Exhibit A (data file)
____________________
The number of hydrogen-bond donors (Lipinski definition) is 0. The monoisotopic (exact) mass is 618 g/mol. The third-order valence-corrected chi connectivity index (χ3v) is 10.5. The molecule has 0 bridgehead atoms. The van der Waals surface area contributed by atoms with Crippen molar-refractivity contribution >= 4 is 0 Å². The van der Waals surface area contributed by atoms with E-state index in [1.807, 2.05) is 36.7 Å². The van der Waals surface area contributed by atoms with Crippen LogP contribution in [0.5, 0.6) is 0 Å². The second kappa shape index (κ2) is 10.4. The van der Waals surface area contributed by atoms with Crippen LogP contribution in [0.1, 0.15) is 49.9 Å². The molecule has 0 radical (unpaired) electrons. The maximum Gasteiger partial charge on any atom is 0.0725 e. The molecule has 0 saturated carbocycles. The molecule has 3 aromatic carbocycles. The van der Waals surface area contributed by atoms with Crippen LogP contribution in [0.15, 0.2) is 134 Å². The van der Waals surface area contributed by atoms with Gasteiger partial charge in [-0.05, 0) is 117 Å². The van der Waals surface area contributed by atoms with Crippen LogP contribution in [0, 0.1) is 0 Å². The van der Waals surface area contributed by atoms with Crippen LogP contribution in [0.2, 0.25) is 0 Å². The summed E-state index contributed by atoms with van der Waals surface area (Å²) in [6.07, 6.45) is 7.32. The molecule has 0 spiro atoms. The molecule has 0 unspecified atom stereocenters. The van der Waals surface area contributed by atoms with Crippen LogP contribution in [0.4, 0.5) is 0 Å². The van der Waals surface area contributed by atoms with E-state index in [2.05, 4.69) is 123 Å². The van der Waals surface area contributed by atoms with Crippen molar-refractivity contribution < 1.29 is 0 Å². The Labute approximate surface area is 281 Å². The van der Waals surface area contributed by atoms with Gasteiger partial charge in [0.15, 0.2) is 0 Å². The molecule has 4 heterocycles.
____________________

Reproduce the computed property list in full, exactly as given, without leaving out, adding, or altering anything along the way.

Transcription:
The number of hydrogen-bond donors (Lipinski definition) is 0. The monoisotopic (exact) mass is 618 g/mol. The third-order valence-corrected chi connectivity index (χ3v) is 10.5. The molecule has 0 bridgehead atoms. The van der Waals surface area contributed by atoms with Crippen molar-refractivity contribution >= 4 is 0 Å². The van der Waals surface area contributed by atoms with E-state index in [1.807, 2.05) is 36.7 Å². The van der Waals surface area contributed by atoms with Crippen LogP contribution in [0.5, 0.6) is 0 Å². The second kappa shape index (κ2) is 10.4. The van der Waals surface area contributed by atoms with Crippen LogP contribution in [0.1, 0.15) is 49.9 Å². The molecule has 0 radical (unpaired) electrons. The maximum Gasteiger partial charge on any atom is 0.0725 e. The molecule has 0 saturated carbocycles. The molecule has 3 aromatic carbocycles. The van der Waals surface area contributed by atoms with Crippen LogP contribution in [0.15, 0.2) is 134 Å². The van der Waals surface area contributed by atoms with Gasteiger partial charge in [-0.05, 0) is 117 Å². The van der Waals surface area contributed by atoms with Crippen LogP contribution in [0, 0.1) is 0 Å². The van der Waals surface area contributed by atoms with Crippen LogP contribution in [0.2, 0.25) is 0 Å². The summed E-state index contributed by atoms with van der Waals surface area (Å²) in [6.07, 6.45) is 7.32. The molecule has 0 spiro atoms. The molecule has 0 unspecified atom stereocenters. The van der Waals surface area contributed by atoms with Crippen LogP contribution in [0.4, 0.5) is 0 Å². The van der Waals surface area contributed by atoms with E-state index in [2.05, 4.69) is 123 Å². The van der Waals surface area contributed by atoms with Crippen molar-refractivity contribution < 1.29 is 0 Å². The Labute approximate surface area is 281 Å². The van der Waals surface area contributed by atoms with Gasteiger partial charge in [0.15, 0.2) is 0 Å². The molecule has 4 heterocycles.